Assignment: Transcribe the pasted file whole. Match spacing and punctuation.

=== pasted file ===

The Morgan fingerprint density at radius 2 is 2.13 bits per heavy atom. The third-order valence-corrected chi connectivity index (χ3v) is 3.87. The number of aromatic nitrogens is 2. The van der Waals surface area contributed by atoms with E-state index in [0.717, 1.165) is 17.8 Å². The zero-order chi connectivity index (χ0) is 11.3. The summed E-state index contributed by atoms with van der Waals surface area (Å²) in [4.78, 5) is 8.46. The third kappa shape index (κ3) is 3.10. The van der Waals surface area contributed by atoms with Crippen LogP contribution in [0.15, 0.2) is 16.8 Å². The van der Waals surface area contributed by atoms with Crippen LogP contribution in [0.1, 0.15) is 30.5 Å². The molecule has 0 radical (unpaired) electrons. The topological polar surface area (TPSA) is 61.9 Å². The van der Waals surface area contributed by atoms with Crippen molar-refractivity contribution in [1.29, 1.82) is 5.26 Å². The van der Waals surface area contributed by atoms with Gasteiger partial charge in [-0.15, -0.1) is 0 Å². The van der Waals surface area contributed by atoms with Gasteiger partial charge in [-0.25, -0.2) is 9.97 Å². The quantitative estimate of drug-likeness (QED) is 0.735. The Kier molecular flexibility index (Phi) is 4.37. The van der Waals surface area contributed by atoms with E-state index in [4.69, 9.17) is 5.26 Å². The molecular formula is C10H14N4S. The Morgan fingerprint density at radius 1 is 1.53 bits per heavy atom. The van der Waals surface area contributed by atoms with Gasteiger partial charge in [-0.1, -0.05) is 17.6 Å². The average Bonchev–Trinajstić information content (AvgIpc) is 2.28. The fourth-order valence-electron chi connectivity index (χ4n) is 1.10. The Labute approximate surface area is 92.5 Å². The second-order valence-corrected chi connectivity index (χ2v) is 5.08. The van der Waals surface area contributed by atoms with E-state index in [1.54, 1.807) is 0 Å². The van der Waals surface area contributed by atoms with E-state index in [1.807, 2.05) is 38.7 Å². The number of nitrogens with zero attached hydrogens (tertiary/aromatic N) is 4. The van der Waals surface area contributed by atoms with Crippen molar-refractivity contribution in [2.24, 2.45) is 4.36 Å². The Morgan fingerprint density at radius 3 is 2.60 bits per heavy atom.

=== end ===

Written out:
The Morgan fingerprint density at radius 2 is 2.13 bits per heavy atom. The third-order valence-corrected chi connectivity index (χ3v) is 3.87. The number of aromatic nitrogens is 2. The van der Waals surface area contributed by atoms with E-state index in [0.717, 1.165) is 17.8 Å². The zero-order chi connectivity index (χ0) is 11.3. The summed E-state index contributed by atoms with van der Waals surface area (Å²) in [4.78, 5) is 8.46. The third kappa shape index (κ3) is 3.10. The van der Waals surface area contributed by atoms with Crippen LogP contribution in [0.15, 0.2) is 16.8 Å². The van der Waals surface area contributed by atoms with Crippen LogP contribution in [0.1, 0.15) is 30.5 Å². The molecule has 0 radical (unpaired) electrons. The topological polar surface area (TPSA) is 61.9 Å². The van der Waals surface area contributed by atoms with Crippen molar-refractivity contribution in [1.29, 1.82) is 5.26 Å². The van der Waals surface area contributed by atoms with Gasteiger partial charge in [-0.15, -0.1) is 0 Å². The van der Waals surface area contributed by atoms with Gasteiger partial charge in [-0.25, -0.2) is 9.97 Å². The quantitative estimate of drug-likeness (QED) is 0.735. The Kier molecular flexibility index (Phi) is 4.37. The van der Waals surface area contributed by atoms with E-state index in [4.69, 9.17) is 5.26 Å². The molecular formula is C10H14N4S. The Morgan fingerprint density at radius 1 is 1.53 bits per heavy atom. The van der Waals surface area contributed by atoms with Gasteiger partial charge in [-0.1, -0.05) is 17.6 Å². The average Bonchev–Trinajstić information content (AvgIpc) is 2.28. The fourth-order valence-electron chi connectivity index (χ4n) is 1.10. The Labute approximate surface area is 92.5 Å². The second-order valence-corrected chi connectivity index (χ2v) is 5.08. The van der Waals surface area contributed by atoms with E-state index in [1.54, 1.807) is 0 Å². The van der Waals surface area contributed by atoms with E-state index in [1.807, 2.05) is 38.7 Å². The number of nitrogens with zero attached hydrogens (tertiary/aromatic N) is 4. The van der Waals surface area contributed by atoms with Crippen molar-refractivity contribution in [2.24, 2.45) is 4.36 Å². The Morgan fingerprint density at radius 3 is 2.60 bits per heavy atom.